Wednesday, January 11, 2012

The Classics Challenge: January with Charlotte M. Yonge

I'm taking part in the Classics Challenge this year, hosted by Katherine at November's Autumn.  She will be posting questions of the 4th of each month, for us to answer about whichever classic we are reading at the time.  Fortunately, we have all month to post responses, since I was reading a book about the Civil War on January 4th (and even now, the book I'm reading isn't from the list I posted when I signed up for the challenge).  I am reading The Heir of Redclyffe, published in 1853.

This month's discussion focuses on the author, and because I'm not very far into the book, I'm answering the Level 1 questions (I had a lot of fun researching these):

Who is the author?  Charlotte M. Yonge

What does she look like?

(Source: Wikipedia)

When was she born? Where did she live?   She was born on August 11, 1823 and lived in Otterbourne, a village near Winchester in Hampshire.

What does her handwriting look like?

 What are some of the other novels she has written?   She wrote over a hundred books, as well as editing a magazine for many years!  She is best known today for The Heir of Redclyffe and The Daisy Chain.  But this title fascinates me: The Cunning Woman's Grandson: a Tale of Cheddar a Hundred Years Ago (published in 1889).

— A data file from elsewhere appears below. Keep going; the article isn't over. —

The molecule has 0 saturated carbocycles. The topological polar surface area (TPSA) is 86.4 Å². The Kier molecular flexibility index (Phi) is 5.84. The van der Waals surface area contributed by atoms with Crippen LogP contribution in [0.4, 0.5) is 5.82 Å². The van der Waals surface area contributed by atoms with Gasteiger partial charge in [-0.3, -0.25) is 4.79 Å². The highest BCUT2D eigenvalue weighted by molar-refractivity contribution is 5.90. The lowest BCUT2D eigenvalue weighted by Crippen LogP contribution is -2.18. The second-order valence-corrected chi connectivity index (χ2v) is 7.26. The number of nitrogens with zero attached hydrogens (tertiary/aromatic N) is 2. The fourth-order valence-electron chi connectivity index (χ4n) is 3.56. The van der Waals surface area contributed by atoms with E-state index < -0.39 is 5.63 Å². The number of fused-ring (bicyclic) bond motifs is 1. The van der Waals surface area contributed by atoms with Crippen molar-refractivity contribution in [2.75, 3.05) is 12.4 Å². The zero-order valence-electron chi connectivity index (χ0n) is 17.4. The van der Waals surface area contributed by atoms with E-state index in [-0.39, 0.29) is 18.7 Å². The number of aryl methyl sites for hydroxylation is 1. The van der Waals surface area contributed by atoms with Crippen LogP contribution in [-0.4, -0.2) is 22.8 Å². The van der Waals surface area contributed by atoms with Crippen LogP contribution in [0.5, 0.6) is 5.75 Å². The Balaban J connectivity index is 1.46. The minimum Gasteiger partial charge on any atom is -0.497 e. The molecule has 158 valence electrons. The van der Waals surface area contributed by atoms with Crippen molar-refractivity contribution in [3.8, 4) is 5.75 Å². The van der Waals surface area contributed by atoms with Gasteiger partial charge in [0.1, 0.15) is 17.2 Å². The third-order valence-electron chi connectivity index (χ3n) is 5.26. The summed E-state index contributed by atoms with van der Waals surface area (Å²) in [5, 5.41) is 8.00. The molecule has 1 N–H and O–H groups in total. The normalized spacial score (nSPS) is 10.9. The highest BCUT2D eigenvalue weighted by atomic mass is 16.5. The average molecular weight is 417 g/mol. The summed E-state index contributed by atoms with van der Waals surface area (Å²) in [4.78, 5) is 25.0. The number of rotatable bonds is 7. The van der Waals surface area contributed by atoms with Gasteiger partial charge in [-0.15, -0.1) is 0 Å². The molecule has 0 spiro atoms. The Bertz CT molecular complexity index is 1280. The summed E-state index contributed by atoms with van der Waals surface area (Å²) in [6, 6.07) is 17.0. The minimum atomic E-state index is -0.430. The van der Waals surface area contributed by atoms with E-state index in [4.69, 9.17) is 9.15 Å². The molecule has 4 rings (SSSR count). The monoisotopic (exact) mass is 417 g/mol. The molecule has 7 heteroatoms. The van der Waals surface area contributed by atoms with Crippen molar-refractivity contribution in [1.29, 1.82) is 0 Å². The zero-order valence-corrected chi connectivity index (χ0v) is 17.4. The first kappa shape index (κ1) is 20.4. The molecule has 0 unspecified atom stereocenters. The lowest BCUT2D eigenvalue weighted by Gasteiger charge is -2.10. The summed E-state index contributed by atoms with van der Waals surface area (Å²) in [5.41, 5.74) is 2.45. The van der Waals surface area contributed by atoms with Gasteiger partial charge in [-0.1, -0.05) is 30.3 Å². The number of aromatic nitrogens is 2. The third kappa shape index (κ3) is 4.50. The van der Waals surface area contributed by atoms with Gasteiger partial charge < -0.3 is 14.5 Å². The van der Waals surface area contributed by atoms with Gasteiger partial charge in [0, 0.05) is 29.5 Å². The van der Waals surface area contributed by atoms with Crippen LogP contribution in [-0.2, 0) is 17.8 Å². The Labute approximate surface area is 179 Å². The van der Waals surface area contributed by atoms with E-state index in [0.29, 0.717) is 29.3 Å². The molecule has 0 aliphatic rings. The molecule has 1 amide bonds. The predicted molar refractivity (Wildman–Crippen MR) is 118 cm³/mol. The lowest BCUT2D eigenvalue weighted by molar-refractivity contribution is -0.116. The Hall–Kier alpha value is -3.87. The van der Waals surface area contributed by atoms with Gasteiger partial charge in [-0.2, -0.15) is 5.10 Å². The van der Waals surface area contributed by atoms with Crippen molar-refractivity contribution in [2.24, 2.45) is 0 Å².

What is an interesting and random fact about her life?   The road that ran through her village of Otterbourne also ran through Chawton, past the "Jane Austen House."


  1. I've heard of Charlotte Yonge, but knew nothing about her. She was very prolific! I see that some of her novels are available for the Kindle including The Heir of Redclyffe, so I'm not going to read your review in case I get a chance to read it. The Tale of Cheddar book is not one of the novels available to download ... darn! That one sounds intriguing :)

  2. At first I thought it was a story about ancient cheese - until I remembered that Cheddar is a town.

    What may finally convince me to get an e-reader is all the older books that are now available - and so many of them free!

  3. I hadn't heard of Charlotte Yonge. It's wonderful that she was an editor! Quite rare for the Victorian era. I must look into one of her novels.
    Thank you for participating in this month's prompt!

  4. I'm hoping to read more of her work. It's interesting to me that Elizabeth Gaskell has gotten so much attention, compared to Yonge or Oliphant or Emily Eden. Thank you again for hosting the challenge & discussion.

  5. Interesting. I know nothing about her, have Heir of Redclyffe on the Christmas Kindle, but haven't read it yet - I read Maria Edgeworth's Castle Rackrent, and ended up with way to much info, and had touble making it fit the 'prompt' format, so I did it as an odinary blog post.

  6. Chris, you probably saw that I did a separate post on the book too. I'm not familiar with Castle Rackrent, so I'll be taking a look at your post. I'm envious of the out-of-print materials that's available for e-readers these days.


Thank you for taking the time to read, and to comment. I always enjoy hearing different points of view about the books I am reading, even if we disagree!